“It’s almost like agro tourism because what I do is very specialized,” says Schafer. “We’ve hosted people from Israel, Taiwan, Kazakhstan, Uzbekistan, lots of people from Mexico, Argentina, Canada, China, Japan, Canary Islands—I’m famous in the most micro of slivers you can imagine.”

Schafer also supports local farmers as a founding member of the Sonoma County Herb Exchange, which connects medicinal herb farmers to practitioners and other buyers. The herb exchange’s history goes back to 1957, when Lynn and Geoff Howe started the Organic Garden and Nutrition Club of Sonoma County. Eventually, thanks to a growing interest in local agriculture, they morphed into the Sonoma County Herb Association. In 1999, the organization birthed the Sonoma County Herb Exchange.

On Tuesday mornings, local farmers deliver freshly picked, pre-ordered crops to the Herb Exchange headquarters at Sebastopol’s Laguna Farm, where a team of energetic, knowledgeable volunteers inspect the herbs for efficacy before packaging them up to ship out. On a recent Tuesday, tables were piled with fresh lemon balm. A bag of vibrant yellow calendula sat on a nearby counter. Fragrant elderflowers were spread across another table. Locally grown yarrow, nettles, tulsi, echinacea, and German chamomile pass through, depending on the season.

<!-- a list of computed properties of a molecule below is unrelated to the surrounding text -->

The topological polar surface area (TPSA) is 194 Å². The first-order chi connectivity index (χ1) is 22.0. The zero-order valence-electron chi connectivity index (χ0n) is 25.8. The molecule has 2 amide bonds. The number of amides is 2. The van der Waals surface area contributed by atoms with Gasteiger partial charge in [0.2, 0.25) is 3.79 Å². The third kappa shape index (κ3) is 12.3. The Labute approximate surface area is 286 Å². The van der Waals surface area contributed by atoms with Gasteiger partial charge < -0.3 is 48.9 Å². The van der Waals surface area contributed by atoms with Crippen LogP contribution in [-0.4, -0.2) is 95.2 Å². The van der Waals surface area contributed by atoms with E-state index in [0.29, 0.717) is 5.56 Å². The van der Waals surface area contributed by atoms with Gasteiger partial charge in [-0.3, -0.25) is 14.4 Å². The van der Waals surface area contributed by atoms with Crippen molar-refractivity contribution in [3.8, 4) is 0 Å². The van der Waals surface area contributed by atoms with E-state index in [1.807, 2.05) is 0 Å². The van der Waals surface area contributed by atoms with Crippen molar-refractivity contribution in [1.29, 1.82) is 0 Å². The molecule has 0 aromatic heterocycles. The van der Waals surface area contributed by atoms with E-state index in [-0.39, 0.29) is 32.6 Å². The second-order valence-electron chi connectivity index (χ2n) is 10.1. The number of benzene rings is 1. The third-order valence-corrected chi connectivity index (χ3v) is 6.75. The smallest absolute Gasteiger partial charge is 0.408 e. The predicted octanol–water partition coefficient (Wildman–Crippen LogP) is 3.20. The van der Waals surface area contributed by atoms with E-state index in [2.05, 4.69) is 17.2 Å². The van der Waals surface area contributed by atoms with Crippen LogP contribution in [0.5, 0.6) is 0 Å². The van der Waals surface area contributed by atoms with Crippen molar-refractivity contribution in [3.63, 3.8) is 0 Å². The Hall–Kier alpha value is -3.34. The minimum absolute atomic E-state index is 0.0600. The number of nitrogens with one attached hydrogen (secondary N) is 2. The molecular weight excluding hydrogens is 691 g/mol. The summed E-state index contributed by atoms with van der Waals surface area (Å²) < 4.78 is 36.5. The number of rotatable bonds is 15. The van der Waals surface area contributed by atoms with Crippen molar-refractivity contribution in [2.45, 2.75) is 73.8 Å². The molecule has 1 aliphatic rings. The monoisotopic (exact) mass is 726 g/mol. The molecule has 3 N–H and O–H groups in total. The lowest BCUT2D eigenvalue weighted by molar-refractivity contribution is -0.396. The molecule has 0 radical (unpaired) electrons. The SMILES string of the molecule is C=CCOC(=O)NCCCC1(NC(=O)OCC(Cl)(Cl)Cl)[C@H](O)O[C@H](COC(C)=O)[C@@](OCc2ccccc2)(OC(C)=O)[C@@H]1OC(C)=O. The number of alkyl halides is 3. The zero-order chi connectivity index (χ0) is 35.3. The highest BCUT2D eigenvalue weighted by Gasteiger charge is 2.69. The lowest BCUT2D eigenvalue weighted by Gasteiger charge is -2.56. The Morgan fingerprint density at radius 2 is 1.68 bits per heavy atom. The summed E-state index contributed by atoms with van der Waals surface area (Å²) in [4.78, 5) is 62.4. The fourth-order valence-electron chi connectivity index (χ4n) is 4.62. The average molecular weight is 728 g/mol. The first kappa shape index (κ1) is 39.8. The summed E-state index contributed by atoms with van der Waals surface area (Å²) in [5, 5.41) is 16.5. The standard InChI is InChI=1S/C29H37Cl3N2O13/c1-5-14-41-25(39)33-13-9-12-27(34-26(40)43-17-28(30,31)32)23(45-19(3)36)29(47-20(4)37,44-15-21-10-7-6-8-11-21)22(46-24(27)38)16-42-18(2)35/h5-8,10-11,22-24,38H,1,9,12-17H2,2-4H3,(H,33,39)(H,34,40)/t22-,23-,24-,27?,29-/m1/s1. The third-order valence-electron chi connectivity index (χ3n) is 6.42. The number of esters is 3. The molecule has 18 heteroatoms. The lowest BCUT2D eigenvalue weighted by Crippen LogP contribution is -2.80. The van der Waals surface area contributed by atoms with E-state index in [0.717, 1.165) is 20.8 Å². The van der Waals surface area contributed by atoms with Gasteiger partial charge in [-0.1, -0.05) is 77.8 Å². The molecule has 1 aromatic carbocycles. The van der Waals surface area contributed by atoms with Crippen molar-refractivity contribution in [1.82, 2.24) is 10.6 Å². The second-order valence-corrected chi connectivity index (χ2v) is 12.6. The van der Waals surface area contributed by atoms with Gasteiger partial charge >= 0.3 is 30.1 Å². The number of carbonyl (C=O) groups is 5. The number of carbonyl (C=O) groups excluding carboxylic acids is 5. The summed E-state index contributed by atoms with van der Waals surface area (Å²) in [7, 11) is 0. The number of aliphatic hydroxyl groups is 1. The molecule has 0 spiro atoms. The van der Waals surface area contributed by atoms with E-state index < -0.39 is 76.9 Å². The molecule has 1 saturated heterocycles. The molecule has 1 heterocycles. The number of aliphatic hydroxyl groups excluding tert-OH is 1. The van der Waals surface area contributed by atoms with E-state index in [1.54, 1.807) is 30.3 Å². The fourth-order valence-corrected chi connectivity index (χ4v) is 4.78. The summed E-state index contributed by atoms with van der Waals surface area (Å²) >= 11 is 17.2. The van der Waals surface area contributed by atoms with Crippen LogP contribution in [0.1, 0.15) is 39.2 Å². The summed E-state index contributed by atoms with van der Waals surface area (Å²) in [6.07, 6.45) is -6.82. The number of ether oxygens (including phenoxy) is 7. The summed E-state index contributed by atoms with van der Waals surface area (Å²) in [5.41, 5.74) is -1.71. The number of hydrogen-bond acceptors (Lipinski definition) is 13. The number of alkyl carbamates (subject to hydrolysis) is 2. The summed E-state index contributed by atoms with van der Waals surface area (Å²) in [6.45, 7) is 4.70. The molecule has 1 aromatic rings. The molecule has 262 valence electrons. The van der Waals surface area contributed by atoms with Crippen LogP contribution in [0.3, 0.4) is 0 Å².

Images by Nat & Cody Photography Team

Images by Nat & Cody Photography Team

“Our market consists of medicine makers of varying sizes, including practitioners, apothecaries, tea makers, distillers, and body care companies,” says Barbara Jean (BJ) Avery, the director. “Some of our clients make remedies and supplements for animals, others make tinctures for clinics, many just want to provide good-quality herbal remedies for their families, and the list continues to grow.”

With a booming market throwing herbal ingredients like gingko and echinacea into everything from face creams to dietary supplements, Sonoma County is blessed with an educated, transparent community of herb practitioners and educational programs that support the sustainable use of these magical plants and the farmers that grow them. It’s a collaborative network of the very best kind.

“As the cost of land continues to rise and the fact that farming is by nature a somewhat risky business—and the profit margin rather thin—we are focused on solutions in support of these tenders of the land,” says Avery. “Grateful is the word that comes to mind.”